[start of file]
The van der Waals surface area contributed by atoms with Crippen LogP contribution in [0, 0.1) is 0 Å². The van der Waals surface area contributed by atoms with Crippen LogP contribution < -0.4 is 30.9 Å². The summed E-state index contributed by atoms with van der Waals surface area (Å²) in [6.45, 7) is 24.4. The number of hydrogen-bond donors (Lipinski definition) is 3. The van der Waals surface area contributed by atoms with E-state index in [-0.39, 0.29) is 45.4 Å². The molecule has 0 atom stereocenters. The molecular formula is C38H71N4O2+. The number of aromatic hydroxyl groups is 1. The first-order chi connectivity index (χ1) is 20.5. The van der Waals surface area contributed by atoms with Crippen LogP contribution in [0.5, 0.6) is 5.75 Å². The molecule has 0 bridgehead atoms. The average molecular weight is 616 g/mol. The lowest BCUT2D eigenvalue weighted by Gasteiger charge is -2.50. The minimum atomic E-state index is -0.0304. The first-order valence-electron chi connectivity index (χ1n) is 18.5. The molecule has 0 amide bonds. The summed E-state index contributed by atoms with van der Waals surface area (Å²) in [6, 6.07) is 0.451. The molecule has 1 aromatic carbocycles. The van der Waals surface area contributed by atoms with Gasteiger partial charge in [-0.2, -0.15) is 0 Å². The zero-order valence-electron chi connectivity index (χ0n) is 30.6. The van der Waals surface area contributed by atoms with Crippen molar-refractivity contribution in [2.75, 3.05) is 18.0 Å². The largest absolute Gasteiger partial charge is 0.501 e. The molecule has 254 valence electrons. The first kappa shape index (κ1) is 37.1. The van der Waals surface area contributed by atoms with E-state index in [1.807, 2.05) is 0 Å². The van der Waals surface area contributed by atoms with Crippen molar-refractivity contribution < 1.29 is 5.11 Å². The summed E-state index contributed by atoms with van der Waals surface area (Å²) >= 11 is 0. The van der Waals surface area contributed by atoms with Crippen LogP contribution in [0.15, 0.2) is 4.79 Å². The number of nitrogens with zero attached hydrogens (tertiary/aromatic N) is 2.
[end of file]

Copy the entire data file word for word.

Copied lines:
The van der Waals surface area contributed by atoms with Crippen LogP contribution in [0, 0.1) is 0 Å². The van der Waals surface area contributed by atoms with Crippen LogP contribution < -0.4 is 30.9 Å². The summed E-state index contributed by atoms with van der Waals surface area (Å²) in [6.45, 7) is 24.4. The number of hydrogen-bond donors (Lipinski definition) is 3. The van der Waals surface area contributed by atoms with E-state index in [-0.39, 0.29) is 45.4 Å². The molecule has 0 atom stereocenters. The molecular formula is C38H71N4O2+. The number of aromatic hydroxyl groups is 1. The first-order chi connectivity index (χ1) is 20.5. The van der Waals surface area contributed by atoms with Crippen LogP contribution in [0.5, 0.6) is 5.75 Å². The molecule has 0 bridgehead atoms. The average molecular weight is 616 g/mol. The lowest BCUT2D eigenvalue weighted by Gasteiger charge is -2.50. The minimum atomic E-state index is -0.0304. The first-order valence-electron chi connectivity index (χ1n) is 18.5. The molecule has 0 amide bonds. The summed E-state index contributed by atoms with van der Waals surface area (Å²) in [6, 6.07) is 0.451. The molecule has 1 aromatic carbocycles. The van der Waals surface area contributed by atoms with Gasteiger partial charge in [-0.2, -0.15) is 0 Å². The zero-order valence-electron chi connectivity index (χ0n) is 30.6. The van der Waals surface area contributed by atoms with Crippen molar-refractivity contribution in [2.75, 3.05) is 18.0 Å². The largest absolute Gasteiger partial charge is 0.501 e. The molecule has 254 valence electrons. The first kappa shape index (κ1) is 37.1. The van der Waals surface area contributed by atoms with E-state index in [1.807, 2.05) is 0 Å². The van der Waals surface area contributed by atoms with Crippen molar-refractivity contribution < 1.29 is 5.11 Å². The summed E-state index contributed by atoms with van der Waals surface area (Å²) >= 11 is 0. The van der Waals surface area contributed by atoms with Crippen LogP contribution in [0.15, 0.2) is 4.79 Å². The number of nitrogens with zero attached hydrogens (tertiary/aromatic N) is 2.